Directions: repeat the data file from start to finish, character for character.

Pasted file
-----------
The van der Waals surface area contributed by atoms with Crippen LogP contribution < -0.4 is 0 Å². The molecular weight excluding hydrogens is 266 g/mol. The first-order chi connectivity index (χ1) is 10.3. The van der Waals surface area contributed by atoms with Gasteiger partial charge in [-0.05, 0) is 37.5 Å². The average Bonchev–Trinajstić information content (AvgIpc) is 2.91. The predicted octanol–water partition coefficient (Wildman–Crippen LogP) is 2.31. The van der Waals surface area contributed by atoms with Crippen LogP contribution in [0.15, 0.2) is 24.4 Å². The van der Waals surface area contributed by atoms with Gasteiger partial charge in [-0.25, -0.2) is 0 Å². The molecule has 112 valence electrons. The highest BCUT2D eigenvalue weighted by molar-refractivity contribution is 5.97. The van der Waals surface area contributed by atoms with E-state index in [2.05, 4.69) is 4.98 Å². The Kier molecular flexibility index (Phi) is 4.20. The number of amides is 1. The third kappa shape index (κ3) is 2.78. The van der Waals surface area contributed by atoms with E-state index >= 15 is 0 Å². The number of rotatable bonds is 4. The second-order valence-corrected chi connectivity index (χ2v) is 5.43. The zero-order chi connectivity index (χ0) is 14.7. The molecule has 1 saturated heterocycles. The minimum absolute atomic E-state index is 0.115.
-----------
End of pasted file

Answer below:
The van der Waals surface area contributed by atoms with Crippen LogP contribution < -0.4 is 0 Å². The molecular weight excluding hydrogens is 266 g/mol. The first-order chi connectivity index (χ1) is 10.3. The van der Waals surface area contributed by atoms with Gasteiger partial charge in [-0.05, 0) is 37.5 Å². The average Bonchev–Trinajstić information content (AvgIpc) is 2.91. The predicted octanol–water partition coefficient (Wildman–Crippen LogP) is 2.31. The van der Waals surface area contributed by atoms with Crippen LogP contribution in [0.15, 0.2) is 24.4 Å². The van der Waals surface area contributed by atoms with Gasteiger partial charge in [-0.25, -0.2) is 0 Å². The molecule has 112 valence electrons. The highest BCUT2D eigenvalue weighted by molar-refractivity contribution is 5.97. The van der Waals surface area contributed by atoms with E-state index in [2.05, 4.69) is 4.98 Å². The Kier molecular flexibility index (Phi) is 4.20. The number of amides is 1. The third kappa shape index (κ3) is 2.78. The van der Waals surface area contributed by atoms with E-state index >= 15 is 0 Å². The number of rotatable bonds is 4. The second-order valence-corrected chi connectivity index (χ2v) is 5.43. The zero-order chi connectivity index (χ0) is 14.7. The molecule has 1 saturated heterocycles. The minimum absolute atomic E-state index is 0.115.